RASinternal tandem duplication disrupts GTPase-activating protein (GAP) binding to activate oncogenic signaling.Nelson, A.C., Turbyville, T.J., Dharmaiah, S., Rigby, M., Yang, R., Wang, T.Y., Columbus, J., Stephens, R., Taylor, T., Sciacca, D., Onsongo, G., Sarver, A., Subramanian, S., Nissley, D.V., Simanshu, D.K., Lou, E.
(2020) J Biol Chem 295: 9335-9348
- PubMed: 32393580
- DOI: 10.1074/jbc.RA119.011080
- Primary Citation of Related Structures:
- PubMed Abstract:
The oncogene RAS is one of the most widely studied proteins in cancer biology, and mutant active RAS is a driver in many types of solid tumors and hematological malignancies. Yet the biological effects of different RAS mutations and the tissue-specific clinical implications are complex and nuanced ...
The oncogene RAS is one of the most widely studied proteins in cancer biology, and mutant active RAS is a driver in many types of solid tumors and hematological malignancies. Yet the biological effects of different RAS mutations and the tissue-specific clinical implications are complex and nuanced. Here, we identified an internal tandem duplication (ITD) in the switch II domain of NRAS from a patient with extremely aggressive colorectal carcinoma. Results of whole-exome DNA sequencing of primary and metastatic tumors indicated that this mutation was present in all analyzed metastases and excluded the presence of any other clear oncogenic driver mutations. Biochemical analysis revealed increased interaction of the RAS ITD with Raf proto-oncogene Ser/Thr kinase (RAF), leading to increased phosphorylation of downstream MAPK/ERK kinase (MEK)/extracellular signal-regulated kinase (ERK). The ITD prevented interaction with neurofibromin 1 (NF1)-GTPase-activating protein (GAP), providing a mechanism for sustained activity of the RAS ITD protein. We present the first crystal structures of NRAS and KRAS ITD at 1.65-1.75 Å resolution, respectively, providing insight into the physical interactions of this class of RAS variants with its regulatory and effector proteins. Our in-depth bedside-to-bench analysis uncovers the molecular mechanism underlying a case of highly aggressive colorectal cancer and illustrates the importance of robust biochemical and biophysical approaches in the implementation of individualized medicine.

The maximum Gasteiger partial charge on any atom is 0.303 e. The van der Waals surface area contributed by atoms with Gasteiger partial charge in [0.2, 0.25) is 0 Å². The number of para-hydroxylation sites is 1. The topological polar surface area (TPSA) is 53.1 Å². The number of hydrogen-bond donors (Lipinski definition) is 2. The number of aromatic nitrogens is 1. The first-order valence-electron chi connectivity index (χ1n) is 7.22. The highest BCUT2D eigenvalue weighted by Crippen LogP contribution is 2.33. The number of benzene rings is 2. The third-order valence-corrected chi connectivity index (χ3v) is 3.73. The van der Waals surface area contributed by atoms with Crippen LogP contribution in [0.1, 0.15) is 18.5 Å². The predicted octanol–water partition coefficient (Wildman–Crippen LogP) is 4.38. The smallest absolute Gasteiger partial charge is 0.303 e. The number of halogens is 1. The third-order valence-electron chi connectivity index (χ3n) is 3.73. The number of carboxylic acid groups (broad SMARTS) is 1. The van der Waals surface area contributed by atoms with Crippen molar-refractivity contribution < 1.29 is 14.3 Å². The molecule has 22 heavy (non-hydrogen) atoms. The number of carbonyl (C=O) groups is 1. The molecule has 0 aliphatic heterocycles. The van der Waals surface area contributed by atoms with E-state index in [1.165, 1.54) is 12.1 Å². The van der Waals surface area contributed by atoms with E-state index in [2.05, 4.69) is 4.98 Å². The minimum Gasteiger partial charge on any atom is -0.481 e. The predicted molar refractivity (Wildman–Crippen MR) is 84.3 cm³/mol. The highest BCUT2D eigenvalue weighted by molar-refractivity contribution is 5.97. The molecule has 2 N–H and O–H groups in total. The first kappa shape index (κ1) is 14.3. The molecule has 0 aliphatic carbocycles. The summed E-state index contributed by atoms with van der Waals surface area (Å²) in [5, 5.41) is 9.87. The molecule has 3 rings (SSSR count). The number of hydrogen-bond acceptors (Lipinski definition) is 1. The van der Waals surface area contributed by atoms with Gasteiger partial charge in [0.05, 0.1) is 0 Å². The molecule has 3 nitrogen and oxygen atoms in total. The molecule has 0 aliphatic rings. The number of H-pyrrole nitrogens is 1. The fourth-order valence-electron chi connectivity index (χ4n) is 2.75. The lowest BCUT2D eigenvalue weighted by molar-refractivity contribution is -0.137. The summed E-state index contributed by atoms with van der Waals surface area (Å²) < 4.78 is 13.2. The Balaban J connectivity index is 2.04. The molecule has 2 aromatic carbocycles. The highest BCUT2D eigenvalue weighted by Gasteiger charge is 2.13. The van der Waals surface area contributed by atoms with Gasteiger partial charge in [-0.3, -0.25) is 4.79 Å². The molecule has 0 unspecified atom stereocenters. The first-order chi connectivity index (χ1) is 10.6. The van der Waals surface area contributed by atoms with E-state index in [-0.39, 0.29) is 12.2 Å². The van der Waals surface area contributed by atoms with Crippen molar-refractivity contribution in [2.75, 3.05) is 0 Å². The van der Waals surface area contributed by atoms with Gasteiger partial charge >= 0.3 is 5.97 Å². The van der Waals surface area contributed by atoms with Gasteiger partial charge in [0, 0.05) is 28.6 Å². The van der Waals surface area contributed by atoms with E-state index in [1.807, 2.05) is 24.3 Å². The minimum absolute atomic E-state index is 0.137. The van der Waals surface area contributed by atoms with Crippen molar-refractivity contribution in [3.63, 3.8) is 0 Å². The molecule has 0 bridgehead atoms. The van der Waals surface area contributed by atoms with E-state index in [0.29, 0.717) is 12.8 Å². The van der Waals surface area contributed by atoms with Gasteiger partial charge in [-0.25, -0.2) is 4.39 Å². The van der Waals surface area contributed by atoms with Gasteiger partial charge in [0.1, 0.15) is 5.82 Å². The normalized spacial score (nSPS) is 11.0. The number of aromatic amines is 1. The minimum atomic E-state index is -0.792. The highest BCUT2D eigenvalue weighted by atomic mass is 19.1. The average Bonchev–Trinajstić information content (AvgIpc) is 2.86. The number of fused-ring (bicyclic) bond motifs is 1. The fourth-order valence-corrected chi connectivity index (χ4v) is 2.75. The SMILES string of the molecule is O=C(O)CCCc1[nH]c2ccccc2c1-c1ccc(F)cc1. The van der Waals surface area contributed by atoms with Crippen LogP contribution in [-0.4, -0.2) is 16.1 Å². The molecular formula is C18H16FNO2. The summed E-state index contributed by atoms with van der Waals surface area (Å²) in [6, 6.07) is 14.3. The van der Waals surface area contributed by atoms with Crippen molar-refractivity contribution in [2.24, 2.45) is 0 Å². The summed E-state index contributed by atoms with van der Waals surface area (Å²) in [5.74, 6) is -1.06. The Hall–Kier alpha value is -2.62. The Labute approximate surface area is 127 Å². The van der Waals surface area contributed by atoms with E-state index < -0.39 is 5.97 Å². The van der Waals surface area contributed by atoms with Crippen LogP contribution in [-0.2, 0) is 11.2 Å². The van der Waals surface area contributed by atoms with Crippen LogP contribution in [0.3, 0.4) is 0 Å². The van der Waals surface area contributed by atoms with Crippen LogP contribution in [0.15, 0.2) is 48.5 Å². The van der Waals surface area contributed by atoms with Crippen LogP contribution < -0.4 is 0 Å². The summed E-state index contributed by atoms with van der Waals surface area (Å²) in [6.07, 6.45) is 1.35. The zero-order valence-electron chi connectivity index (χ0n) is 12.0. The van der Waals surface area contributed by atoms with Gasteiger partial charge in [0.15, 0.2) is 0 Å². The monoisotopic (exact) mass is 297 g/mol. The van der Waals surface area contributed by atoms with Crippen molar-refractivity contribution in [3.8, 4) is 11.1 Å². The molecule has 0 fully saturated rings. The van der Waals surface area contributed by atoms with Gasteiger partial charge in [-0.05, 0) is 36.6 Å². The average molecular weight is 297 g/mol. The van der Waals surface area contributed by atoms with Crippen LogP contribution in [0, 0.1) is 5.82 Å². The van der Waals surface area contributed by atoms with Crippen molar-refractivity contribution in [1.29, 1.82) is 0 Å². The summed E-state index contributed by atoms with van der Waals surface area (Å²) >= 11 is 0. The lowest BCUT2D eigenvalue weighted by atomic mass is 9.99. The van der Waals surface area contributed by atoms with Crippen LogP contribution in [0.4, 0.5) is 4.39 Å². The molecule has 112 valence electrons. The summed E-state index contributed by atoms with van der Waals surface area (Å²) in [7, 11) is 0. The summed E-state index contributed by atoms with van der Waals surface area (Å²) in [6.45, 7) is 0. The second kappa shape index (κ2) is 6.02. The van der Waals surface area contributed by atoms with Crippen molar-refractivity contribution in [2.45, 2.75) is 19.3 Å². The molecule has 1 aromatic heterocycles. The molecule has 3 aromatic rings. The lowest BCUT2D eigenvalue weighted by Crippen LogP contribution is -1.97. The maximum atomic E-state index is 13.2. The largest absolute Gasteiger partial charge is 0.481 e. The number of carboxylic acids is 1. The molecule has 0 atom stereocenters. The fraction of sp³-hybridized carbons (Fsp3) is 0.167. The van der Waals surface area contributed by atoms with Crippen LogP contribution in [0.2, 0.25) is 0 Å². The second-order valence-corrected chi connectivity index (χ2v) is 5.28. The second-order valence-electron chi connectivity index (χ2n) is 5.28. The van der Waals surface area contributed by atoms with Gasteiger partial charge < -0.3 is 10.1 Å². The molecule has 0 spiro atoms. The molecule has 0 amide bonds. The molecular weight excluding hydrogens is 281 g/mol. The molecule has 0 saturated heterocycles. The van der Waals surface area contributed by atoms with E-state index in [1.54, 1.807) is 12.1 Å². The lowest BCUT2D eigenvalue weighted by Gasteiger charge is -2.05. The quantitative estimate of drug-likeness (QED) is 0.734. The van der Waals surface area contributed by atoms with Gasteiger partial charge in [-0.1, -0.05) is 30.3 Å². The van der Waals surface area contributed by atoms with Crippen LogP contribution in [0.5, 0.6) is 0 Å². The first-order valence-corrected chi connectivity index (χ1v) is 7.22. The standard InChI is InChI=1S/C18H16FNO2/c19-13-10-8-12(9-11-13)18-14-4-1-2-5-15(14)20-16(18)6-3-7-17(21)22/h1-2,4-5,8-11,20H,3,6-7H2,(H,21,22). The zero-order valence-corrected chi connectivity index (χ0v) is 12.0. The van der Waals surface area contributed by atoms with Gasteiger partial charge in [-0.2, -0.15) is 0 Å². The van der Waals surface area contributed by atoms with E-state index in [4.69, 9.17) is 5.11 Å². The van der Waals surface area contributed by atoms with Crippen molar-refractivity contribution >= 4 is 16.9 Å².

Department of Medicine, Division of Hematology, Oncology and Transplantation, University of Minnesota, Minneapolis, Minnesota, USA firstname.lastname@example.org email@example.com firstname.lastname@example.org.